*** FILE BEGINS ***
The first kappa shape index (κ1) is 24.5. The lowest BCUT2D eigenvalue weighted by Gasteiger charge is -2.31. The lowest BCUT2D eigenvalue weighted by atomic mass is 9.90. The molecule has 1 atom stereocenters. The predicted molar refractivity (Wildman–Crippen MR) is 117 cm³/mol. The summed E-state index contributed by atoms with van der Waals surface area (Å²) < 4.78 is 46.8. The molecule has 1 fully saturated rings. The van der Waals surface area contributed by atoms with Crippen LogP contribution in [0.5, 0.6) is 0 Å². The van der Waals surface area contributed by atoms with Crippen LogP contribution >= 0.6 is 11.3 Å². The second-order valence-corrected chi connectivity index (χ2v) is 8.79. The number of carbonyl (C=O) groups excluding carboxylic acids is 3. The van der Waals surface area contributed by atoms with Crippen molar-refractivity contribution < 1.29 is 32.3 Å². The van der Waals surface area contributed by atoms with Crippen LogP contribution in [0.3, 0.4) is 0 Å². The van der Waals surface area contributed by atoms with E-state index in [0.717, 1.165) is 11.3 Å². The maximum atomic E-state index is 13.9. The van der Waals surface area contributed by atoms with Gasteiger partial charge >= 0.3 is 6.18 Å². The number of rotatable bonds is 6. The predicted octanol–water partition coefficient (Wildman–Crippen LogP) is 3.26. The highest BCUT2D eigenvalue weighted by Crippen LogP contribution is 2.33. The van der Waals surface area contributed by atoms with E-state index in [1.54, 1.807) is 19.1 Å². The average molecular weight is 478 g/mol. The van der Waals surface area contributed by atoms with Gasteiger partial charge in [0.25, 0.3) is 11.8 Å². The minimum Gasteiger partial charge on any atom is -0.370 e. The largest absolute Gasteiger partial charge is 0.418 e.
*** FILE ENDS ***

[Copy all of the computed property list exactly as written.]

The first kappa shape index (κ1) is 24.5. The lowest BCUT2D eigenvalue weighted by Gasteiger charge is -2.31. The lowest BCUT2D eigenvalue weighted by atomic mass is 9.90. The molecule has 1 atom stereocenters. The predicted molar refractivity (Wildman–Crippen MR) is 117 cm³/mol. The summed E-state index contributed by atoms with van der Waals surface area (Å²) < 4.78 is 46.8. The molecule has 1 fully saturated rings. The van der Waals surface area contributed by atoms with Crippen LogP contribution in [0.5, 0.6) is 0 Å². The van der Waals surface area contributed by atoms with Crippen LogP contribution >= 0.6 is 11.3 Å². The second-order valence-corrected chi connectivity index (χ2v) is 8.79. The number of carbonyl (C=O) groups excluding carboxylic acids is 3. The van der Waals surface area contributed by atoms with Crippen molar-refractivity contribution < 1.29 is 32.3 Å². The van der Waals surface area contributed by atoms with Crippen LogP contribution in [0.3, 0.4) is 0 Å². The van der Waals surface area contributed by atoms with E-state index in [0.717, 1.165) is 11.3 Å². The maximum atomic E-state index is 13.9. The van der Waals surface area contributed by atoms with Gasteiger partial charge >= 0.3 is 6.18 Å². The number of rotatable bonds is 6. The predicted octanol–water partition coefficient (Wildman–Crippen LogP) is 3.26. The highest BCUT2D eigenvalue weighted by Crippen LogP contribution is 2.33. The van der Waals surface area contributed by atoms with E-state index in [1.54, 1.807) is 19.1 Å². The average molecular weight is 478 g/mol. The van der Waals surface area contributed by atoms with Gasteiger partial charge in [0.25, 0.3) is 11.8 Å². The minimum Gasteiger partial charge on any atom is -0.370 e. The largest absolute Gasteiger partial charge is 0.418 e.